Are we in an online lending bubble?
- Online lenders are setting origination records.
- Are things overheating?
We’re in an interesting time in online lending. After years of fits and starts and boatloads of money flowing into the sector, record originations are being set all over the industry. We recently explored online lending trends going into 2019 and what participants in the sector are expecting in the near future.
Both consumer and business lenders are tracking strongly:
- Square loaned $400+ M in Q3
- GreenSky reported record-high volume
- LendingClub scored record originations
- OnDeck reports record originations
- Goldman Sachs’ Marcus , since starting in 2016, has made over $4 billion of loans
Last week, LendingClub released its third quarter earnings results, and saw a record number of originations – in the quarter alone, totaling $2.9 billion, representing an 18% improvement compared to the same quarter last year. “What this tells us about the industry as a whole is that the demand and desire for alternative lending services continues to remain strong,” Jessie Szymanski, head of institutional investor strategy for LendingClub, told Tearsheet via email.
While personal loans have surged to a record as the fastest-growing U.S. consumer-lending category, according to data from credit bureau TransUnion, it’s fintech firms that are driving a lot of that growth.
Digital and fintech lenders originated more than a third of total personal loans in 2017 compared with less than 1 percent in 2010.
But inside all the congratulatory back-patting, it appears that things might be overheating. Goldman Sachs, which has aggressively expanded in the digital banking and lending space with its Marcus offering, explained that it would be dialing things down a bit, according to Bloomberg.
Anonymous sources inside Goldman Sachs told Bloomberg that the dampened expectations have to do with a concern about the credit cycle. It’s just as likely, though, that Marcus, without any history of running a consumer loan portfolio, is getting antsy about its internal acquisition metrics. In a market with almost infinite demand for credit, it’s very easy to expand — a lender just needs to relax its credit scoring criteria. Perhaps Marcus sees something that says it’s growing its customer base and lending portfolio too quickly.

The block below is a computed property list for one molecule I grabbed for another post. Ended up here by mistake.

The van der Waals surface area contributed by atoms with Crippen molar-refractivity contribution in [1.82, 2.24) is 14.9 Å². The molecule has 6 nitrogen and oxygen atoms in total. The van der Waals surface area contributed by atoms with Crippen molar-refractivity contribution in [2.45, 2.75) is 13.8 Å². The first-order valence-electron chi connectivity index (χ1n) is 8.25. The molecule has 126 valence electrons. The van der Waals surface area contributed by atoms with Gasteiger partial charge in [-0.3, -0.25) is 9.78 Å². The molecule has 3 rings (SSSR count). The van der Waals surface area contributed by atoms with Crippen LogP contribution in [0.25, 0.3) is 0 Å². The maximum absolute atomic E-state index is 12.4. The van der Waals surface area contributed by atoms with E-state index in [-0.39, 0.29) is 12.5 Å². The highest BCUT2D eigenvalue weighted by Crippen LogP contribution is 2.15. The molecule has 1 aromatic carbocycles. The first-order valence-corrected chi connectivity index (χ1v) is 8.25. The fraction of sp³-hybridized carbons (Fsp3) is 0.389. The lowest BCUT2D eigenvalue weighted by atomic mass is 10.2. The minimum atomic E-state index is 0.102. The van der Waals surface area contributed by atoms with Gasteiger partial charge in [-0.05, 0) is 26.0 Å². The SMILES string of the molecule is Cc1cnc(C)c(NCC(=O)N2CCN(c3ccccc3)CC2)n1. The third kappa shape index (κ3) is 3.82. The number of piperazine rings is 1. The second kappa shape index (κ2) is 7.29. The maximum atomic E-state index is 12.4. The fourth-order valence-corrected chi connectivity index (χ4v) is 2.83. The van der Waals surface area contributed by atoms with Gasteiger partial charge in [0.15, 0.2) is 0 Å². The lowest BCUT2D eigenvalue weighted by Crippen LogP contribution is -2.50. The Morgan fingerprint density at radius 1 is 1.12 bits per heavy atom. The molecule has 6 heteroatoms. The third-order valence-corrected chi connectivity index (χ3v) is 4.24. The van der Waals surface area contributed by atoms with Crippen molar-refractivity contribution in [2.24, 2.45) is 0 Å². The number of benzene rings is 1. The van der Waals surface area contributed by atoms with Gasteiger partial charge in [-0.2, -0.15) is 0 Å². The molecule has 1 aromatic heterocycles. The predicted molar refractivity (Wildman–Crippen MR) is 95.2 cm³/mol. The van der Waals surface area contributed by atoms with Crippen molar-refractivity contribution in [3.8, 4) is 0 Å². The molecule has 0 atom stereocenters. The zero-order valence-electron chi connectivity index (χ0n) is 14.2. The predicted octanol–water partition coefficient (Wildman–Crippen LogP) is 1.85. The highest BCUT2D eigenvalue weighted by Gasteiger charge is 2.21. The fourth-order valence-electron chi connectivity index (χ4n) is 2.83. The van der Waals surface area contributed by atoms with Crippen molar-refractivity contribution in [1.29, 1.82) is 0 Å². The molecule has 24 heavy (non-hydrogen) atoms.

There are conflicting forces at work affecting customer acquisitions costs. As more businesses and individuals become aware of online lending alternatives, this expands the target market for online lenders. But, at the same time, more money is flowing to advertising new lending options. And as this money filters down to customer acquisition channels, it can drive up the cost of acquisition. SoFi appears to be paying $756 to acquire a new customer. And Fast Company reports that Lending Club and Prosper typically spend $350-$450 to bring in a new borrower.
Acquisition costs typically spike when young online lenders raise their first big funding rounds and they begin to put that money to work in marketing. Those costs then can settle down as these firms garner the necessary expertise to efficiently deploy this capital. But if acquisition costs continue to rise, many of the smaller, less-capitalized lenders may find themselves left behind, as only the largest firms will be able to afford to bring in new customers.